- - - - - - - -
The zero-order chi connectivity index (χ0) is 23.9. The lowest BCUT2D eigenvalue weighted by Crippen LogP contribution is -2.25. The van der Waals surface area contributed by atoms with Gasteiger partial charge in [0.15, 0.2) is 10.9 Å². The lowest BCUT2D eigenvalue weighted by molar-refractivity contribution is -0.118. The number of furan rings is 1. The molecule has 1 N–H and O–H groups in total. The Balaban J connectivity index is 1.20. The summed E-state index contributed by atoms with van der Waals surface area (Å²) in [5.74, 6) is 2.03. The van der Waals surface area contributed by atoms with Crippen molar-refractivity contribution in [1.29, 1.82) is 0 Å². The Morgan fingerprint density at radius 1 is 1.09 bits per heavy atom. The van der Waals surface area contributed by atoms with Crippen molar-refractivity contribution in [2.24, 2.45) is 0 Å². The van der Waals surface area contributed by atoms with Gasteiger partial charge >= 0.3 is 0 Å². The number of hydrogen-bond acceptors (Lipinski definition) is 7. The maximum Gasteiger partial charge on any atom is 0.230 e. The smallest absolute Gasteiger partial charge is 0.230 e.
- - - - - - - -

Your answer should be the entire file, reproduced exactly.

The zero-order chi connectivity index (χ0) is 23.9. The lowest BCUT2D eigenvalue weighted by Crippen LogP contribution is -2.25. The van der Waals surface area contributed by atoms with Gasteiger partial charge in [0.15, 0.2) is 10.9 Å². The lowest BCUT2D eigenvalue weighted by molar-refractivity contribution is -0.118. The number of furan rings is 1. The molecule has 1 N–H and O–H groups in total. The Balaban J connectivity index is 1.20. The summed E-state index contributed by atoms with van der Waals surface area (Å²) in [5.74, 6) is 2.03. The van der Waals surface area contributed by atoms with Crippen molar-refractivity contribution in [1.29, 1.82) is 0 Å². The Morgan fingerprint density at radius 1 is 1.09 bits per heavy atom. The van der Waals surface area contributed by atoms with Crippen molar-refractivity contribution in [2.24, 2.45) is 0 Å². The van der Waals surface area contributed by atoms with Gasteiger partial charge >= 0.3 is 0 Å². The number of hydrogen-bond acceptors (Lipinski definition) is 7. The maximum Gasteiger partial charge on any atom is 0.230 e. The smallest absolute Gasteiger partial charge is 0.230 e.